Despite how justified/neat business model it may be, that's what the average person deep down thinks. RIAA et al do not understand this. MSFT seems to have followed the same path.
  • I was happy as a Clam when they folded.. and i'll happily NOT install this version on anything I have. For just 1 million dollars you might actually be able to OWN a song and put it anywhere you want it.. But it'd have to be DRM'D so you could never give it to anyone else. Bah music companies sicken me.
  • I'll just keep stealing my music.
  • by MBraynard (653724) on Sunday May 21, 2006 @11:52PM (#15378195) Journal
    The writer probably was unfamiliar with the other services that have been out for over a year that have the same offering - Napster, Yahoo Unlimited, and several others.

    What Urge is missing - and what I was looking forward to - was a low low intro price for the first year. I got the first year of Yahoo - including to go - for $60.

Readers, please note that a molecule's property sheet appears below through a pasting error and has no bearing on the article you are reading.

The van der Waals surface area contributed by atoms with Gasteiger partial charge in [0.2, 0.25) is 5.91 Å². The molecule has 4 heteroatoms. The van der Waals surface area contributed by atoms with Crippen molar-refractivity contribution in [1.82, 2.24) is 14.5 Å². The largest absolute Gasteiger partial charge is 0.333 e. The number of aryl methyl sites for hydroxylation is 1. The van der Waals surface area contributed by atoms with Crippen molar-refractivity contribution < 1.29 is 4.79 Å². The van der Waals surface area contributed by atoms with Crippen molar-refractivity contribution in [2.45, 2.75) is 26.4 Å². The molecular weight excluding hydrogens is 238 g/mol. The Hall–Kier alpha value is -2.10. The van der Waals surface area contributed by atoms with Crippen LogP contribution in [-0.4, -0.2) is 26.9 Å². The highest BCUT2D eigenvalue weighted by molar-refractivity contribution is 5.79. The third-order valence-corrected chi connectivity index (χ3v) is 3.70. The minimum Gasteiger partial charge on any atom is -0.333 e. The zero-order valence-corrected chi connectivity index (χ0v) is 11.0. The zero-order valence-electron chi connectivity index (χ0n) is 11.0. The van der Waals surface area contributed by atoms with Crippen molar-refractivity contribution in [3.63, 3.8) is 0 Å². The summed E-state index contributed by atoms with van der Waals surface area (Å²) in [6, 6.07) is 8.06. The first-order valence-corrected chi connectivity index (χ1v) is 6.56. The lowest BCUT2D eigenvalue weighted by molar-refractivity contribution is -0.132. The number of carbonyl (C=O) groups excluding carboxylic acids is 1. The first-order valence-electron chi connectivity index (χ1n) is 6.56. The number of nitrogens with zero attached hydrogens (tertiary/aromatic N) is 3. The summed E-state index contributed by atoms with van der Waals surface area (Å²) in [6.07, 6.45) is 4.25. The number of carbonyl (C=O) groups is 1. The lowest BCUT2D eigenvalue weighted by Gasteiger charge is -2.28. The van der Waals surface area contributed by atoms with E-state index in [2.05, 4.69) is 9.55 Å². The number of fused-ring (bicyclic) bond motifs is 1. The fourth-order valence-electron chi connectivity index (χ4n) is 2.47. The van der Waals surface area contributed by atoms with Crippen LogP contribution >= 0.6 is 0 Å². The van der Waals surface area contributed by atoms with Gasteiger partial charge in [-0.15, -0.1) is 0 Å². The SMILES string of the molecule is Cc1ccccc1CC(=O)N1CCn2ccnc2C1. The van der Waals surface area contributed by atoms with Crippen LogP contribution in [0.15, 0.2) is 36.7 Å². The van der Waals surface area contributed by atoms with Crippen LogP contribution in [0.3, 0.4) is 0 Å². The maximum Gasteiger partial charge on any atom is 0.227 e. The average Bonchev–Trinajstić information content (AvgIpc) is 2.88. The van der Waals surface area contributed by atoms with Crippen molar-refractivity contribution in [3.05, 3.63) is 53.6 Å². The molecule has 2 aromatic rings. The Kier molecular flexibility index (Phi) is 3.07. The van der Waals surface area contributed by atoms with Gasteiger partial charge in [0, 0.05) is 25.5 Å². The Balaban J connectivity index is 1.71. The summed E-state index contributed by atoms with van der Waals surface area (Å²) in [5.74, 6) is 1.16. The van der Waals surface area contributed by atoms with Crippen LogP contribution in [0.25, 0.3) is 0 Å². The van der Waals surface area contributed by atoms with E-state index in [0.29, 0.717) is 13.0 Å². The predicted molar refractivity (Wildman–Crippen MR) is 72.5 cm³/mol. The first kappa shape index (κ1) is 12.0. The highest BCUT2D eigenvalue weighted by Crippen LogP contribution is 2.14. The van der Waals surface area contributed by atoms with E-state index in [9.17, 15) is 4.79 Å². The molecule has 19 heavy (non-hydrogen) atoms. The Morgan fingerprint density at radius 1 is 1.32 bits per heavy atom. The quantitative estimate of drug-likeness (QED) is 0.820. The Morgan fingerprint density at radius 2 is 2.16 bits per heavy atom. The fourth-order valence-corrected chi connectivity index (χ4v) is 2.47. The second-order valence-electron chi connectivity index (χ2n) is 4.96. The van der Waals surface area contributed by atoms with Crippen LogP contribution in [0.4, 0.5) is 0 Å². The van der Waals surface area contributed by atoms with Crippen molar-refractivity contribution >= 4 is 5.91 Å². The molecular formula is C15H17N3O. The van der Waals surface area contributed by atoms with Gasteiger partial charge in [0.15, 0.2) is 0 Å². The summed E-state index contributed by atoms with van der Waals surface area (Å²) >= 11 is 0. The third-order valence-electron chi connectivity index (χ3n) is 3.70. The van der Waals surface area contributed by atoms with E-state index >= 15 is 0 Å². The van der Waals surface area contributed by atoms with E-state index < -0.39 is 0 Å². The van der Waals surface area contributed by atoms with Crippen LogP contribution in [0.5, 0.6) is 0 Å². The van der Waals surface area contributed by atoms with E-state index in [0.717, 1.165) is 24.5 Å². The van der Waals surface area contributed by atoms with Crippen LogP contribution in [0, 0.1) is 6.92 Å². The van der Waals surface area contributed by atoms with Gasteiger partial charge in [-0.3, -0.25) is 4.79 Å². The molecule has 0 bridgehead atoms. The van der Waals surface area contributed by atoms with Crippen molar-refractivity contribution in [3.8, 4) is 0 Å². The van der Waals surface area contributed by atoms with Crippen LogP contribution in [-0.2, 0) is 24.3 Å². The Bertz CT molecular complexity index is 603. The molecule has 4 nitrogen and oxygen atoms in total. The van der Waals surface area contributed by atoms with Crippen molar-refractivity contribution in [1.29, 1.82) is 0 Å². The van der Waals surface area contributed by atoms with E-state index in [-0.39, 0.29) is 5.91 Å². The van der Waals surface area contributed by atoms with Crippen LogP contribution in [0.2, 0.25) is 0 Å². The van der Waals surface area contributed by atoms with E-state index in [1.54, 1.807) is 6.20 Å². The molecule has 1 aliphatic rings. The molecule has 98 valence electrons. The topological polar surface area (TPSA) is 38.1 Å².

Also, Urge is more expenensive than Yahoo as you can get the non-to-go version for only $5 at Yahoo rather than $10 at Urge.

    All the other complaints in the article - old news. Either the PlayforSure thing is for you or it isn't.

  • wonderful (Score:2, Funny)

    by krotkruton (967718)
    This sounds exactly like something I, a 22 year old CS major, would love. I mean, being a CS major, I love Microsoft, and who in the right mind doesn't want to have all sorts of restrictions put on their music? Combine that with MusicTV, who is just so popular with everyone over the age of 13, and you've got a recipe for for some great sales. I can't wait to get episodes of Yo' Mamma for a monthly fee. I'm not sure why everyone else is talking about music or competing with iTunes since MTV hasn't played
  • I'll take purchase-to-own for $0.99, Alex.

    As much as people tend to bash it, but speaking in relative terms, iTMS still has the most consumer-friendly terms compared to other major players out there. Subscription models work only for magazines and pron accounts... an no one takes my magazines away if I end my subscription to it.